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August 15, 2008
SysTest Labs, one of four federal testing labs responsible for certifying our nation’s voting systems, is under investigation for failing to document or validate its test methods. Accused of using unqualified personnel, it also may be colluding with vendors to “ensure certification.” SysTest denies any wrongdoing.
SysTest Labs, LLC, one of four federal testing labs responsible for certifying our nation’s voting systems, is under investigation for failing to document or validate its test methods. The lab is also accused of using unqualified personnel to run these highly technical tests. Emails from the lab indicate possible collusion with voting system vendor, ES&S, whereby SysTest’s “test approach takes into consideration” actions that will “ensure certification” of the M650 and M100 optical scanners.
An August 8, 2008 letter from the National Institute of Standards and Technology (NIST) to the U.S. Election Assistance Commission (EAC) and SysTest details these issues:
“In addition, there were instances discovered where testing was performed by personnel who had not been qualified to perform the testing.”
The NIST letter goes on to report another, more serious violation:
“[A]nother issue has surfaced which may be interpreted as improper behavior between an independent testing laboratory and its client. This issue is documented in a letter from the EAC … dated July 25, 2008. The letter cites a situation … where SysTest may be ‘allowing and inviting manufacturers to play an inappropriate role in the development of test plans‘ which “would be a significant violation” of ISO and NIST rules, “and as such could affect SysTest’s accreditation status.” (emphasis added)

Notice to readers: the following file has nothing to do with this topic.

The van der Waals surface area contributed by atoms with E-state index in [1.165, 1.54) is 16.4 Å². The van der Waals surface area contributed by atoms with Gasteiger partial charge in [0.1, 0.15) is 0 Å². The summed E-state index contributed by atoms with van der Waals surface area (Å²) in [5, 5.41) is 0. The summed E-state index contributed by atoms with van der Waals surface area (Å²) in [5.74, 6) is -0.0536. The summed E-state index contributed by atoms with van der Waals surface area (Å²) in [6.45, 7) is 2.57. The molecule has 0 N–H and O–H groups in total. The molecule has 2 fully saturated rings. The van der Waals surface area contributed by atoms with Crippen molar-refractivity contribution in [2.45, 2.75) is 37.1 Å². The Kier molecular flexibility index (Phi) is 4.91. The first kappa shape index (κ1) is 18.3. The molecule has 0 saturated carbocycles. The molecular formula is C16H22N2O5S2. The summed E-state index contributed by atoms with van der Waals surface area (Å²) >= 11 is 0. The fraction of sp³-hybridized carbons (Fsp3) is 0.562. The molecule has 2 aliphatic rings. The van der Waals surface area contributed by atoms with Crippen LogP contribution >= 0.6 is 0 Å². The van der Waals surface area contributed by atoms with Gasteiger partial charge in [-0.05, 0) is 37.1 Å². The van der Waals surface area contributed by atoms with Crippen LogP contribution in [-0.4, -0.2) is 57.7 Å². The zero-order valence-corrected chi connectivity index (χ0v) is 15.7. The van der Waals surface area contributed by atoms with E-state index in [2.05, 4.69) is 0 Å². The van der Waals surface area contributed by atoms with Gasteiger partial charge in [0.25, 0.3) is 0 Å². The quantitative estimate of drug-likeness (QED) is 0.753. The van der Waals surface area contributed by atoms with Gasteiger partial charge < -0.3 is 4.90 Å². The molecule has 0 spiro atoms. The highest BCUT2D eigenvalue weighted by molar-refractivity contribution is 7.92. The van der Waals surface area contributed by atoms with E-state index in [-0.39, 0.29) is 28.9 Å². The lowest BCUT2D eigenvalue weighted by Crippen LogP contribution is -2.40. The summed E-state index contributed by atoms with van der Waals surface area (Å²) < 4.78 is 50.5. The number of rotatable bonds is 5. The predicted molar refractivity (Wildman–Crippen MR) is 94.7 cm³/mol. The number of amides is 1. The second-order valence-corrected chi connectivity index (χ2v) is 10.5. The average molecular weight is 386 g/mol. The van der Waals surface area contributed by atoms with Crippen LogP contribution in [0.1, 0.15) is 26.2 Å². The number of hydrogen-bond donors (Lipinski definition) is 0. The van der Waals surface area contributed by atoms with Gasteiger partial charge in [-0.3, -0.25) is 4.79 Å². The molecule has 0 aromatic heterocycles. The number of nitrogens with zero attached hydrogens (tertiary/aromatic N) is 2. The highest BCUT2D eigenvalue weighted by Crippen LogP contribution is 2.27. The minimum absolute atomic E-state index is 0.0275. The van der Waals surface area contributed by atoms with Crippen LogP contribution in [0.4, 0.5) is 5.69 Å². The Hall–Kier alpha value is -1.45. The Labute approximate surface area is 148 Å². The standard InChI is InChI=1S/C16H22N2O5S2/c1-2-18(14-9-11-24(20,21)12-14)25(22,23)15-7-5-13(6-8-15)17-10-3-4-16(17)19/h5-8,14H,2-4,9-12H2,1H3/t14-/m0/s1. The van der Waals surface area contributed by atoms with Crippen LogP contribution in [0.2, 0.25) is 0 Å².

On July 16th, Ron Thomas of SysTest sent an email to Election Systems & Software (ES&S) regarding the ongoing certification of two of ES&S’ optical scan voting systems being used in Ohio, by setting the goals of speedy tests and ensuring certification. On July 25th, the EAC took exception to Thomas’ email that:
“… contains language in which SysTest sets a goal ‘to ensure certification’ of [a] manufacturer’s system. This statement may be read as an inappropriate promise of certification.”
The EAC then warned SysTest that EAC-accredited voting system test labs “are responsible for the independent testing of a voting system to the appropriate standards and should not have as the end goal the certification of the voting system.” NIST and the EAC put SysTest on administrative oversight. These violations, if true, could result in revocation of SysTest’s accreditation as a federal voting system certification lab.
On August 11th, SysTest denied all allegations in an email to the New York State Board of Elections.
Adding to SysTest’s woes with NIST and the EAC, SysTest approved Sequoia/Dominion’s ImageCast ballot marking device for use in New York, which sports a convenient slotted hole that enables ballot stuffing into the locked ballot box. We provide an exclusive video here.
Whether it loses accreditation or not, how can voters rely on SysTest’s competency in testing voting systems, when it failed to catch such an obvious defect as a huge ballot stuffing hole on top of the Sequoia/Dominion machine?
1 The Help America Vote Act (HAVA) of 2002 directs NIST to support the EAC in its accreditation of laboratories qualified to conduct the testing, certification, decertification, and recertification of voting systems as provided under the act. NIST relies on assessments conducted by its National Voluntary Laboratory Accreditation Program (NVLAP) as a basis for determining the competence of candidate laboratories to test voting system hardware and software for conformance to federal standards. (From NIST Q&A)
NIST recommended SysTest Labs (of Denver, Colorado) to the EAC on January 18, 2007.